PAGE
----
Cultural Research from Germanophone Countries in Northeastern Africa: Stories and Histories
Starts: Monday, 24 November, 2014 12:00am
Ends: Monday, 24 November, 2014 03:00am
24.11. - 25.11.2014
Goethe-Institut Addis Abeba
For over three hundred years, Ethiopia and German-speaking countries enjoyed an unusual relationship built on scholarly and cultural curiosity and affection. The Goethe Institute will launch a symposium on the history of cultural research of German-speaking scholars in the Ethiopian region. A number of stories will be told and illustrated by findings so far largely unknown by the general public.
German academic research on northeast Africa had its first peak in the 17th century, starting with the friendship between the young Orientalist Hiob Ludolf (1624-1704) and the Ethiopian scholar Abba Gorgoryos (ca. 1600-1658). Both started working on a huge history and ethnography of Ethiopia, which became the standard text for generations of researchers to come. From the 19th century onwards, a steady stream of German-speaking scientists and migrants visited Ethiopia, and some of them stayed their whole lives in the services of Ethiopian princes and rulers. The first in-depth studies were published, on Ethiopian languages, local legal systems, the ancient church language Ge'ez, the history of Ethiopian rulers, local ethnic groups, followed by seminal studies by great figures of modern social anthropology such as Leo Frobenius (1873-1938) and his successors. Local partners – from princes to traditional scholars – played a crucial role in shaping knowledge.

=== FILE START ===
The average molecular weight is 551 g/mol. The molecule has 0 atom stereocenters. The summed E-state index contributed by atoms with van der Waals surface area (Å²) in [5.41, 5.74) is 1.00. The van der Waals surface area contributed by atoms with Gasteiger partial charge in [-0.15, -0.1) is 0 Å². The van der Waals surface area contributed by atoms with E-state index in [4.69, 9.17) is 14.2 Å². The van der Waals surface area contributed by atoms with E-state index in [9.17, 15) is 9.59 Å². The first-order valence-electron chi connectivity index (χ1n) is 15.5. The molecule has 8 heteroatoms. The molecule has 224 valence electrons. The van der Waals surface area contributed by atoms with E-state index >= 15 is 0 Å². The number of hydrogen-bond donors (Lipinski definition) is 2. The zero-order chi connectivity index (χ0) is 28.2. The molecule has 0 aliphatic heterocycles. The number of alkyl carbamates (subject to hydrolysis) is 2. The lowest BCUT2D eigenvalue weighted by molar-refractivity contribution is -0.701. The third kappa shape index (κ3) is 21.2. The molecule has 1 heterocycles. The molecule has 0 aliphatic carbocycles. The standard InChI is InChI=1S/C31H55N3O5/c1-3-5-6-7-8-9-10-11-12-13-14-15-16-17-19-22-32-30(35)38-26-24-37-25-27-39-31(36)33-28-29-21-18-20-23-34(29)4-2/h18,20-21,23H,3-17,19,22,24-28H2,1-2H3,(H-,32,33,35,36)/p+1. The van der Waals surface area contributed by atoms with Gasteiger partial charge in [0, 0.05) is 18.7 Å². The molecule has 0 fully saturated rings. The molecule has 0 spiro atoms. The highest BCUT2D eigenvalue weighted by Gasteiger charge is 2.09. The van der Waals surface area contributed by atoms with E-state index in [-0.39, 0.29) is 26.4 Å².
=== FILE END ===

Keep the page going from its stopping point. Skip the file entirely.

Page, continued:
At a moment of radical change of the Ethiopian academic landscape a closer look on the ways and detours of past research may be useful: This symposium assembles Ethiopian and European scholars looking at life and research stories, theories, and experiences of success and failure.